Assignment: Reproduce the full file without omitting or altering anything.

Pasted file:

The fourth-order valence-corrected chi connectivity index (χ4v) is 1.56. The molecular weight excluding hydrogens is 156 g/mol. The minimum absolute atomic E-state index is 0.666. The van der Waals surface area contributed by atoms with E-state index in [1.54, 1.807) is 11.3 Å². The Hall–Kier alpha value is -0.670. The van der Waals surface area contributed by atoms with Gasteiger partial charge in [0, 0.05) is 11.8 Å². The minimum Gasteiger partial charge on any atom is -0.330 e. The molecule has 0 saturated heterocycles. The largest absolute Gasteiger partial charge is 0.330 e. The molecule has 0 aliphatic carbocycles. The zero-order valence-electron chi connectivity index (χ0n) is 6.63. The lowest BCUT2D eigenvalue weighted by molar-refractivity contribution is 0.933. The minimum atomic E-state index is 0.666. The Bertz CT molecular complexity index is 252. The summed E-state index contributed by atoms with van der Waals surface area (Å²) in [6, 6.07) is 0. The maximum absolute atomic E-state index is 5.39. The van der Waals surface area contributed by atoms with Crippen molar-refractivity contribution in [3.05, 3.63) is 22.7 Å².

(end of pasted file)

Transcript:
The fourth-order valence-corrected chi connectivity index (χ4v) is 1.56. The molecular weight excluding hydrogens is 156 g/mol. The minimum absolute atomic E-state index is 0.666. The van der Waals surface area contributed by atoms with E-state index in [1.54, 1.807) is 11.3 Å². The Hall–Kier alpha value is -0.670. The van der Waals surface area contributed by atoms with Gasteiger partial charge in [0, 0.05) is 11.8 Å². The minimum Gasteiger partial charge on any atom is -0.330 e. The molecule has 0 saturated heterocycles. The largest absolute Gasteiger partial charge is 0.330 e. The molecule has 0 aliphatic carbocycles. The zero-order valence-electron chi connectivity index (χ0n) is 6.63. The lowest BCUT2D eigenvalue weighted by molar-refractivity contribution is 0.933. The minimum atomic E-state index is 0.666. The Bertz CT molecular complexity index is 252. The summed E-state index contributed by atoms with van der Waals surface area (Å²) in [6, 6.07) is 0. The maximum absolute atomic E-state index is 5.39. The van der Waals surface area contributed by atoms with Crippen molar-refractivity contribution in [3.05, 3.63) is 22.7 Å².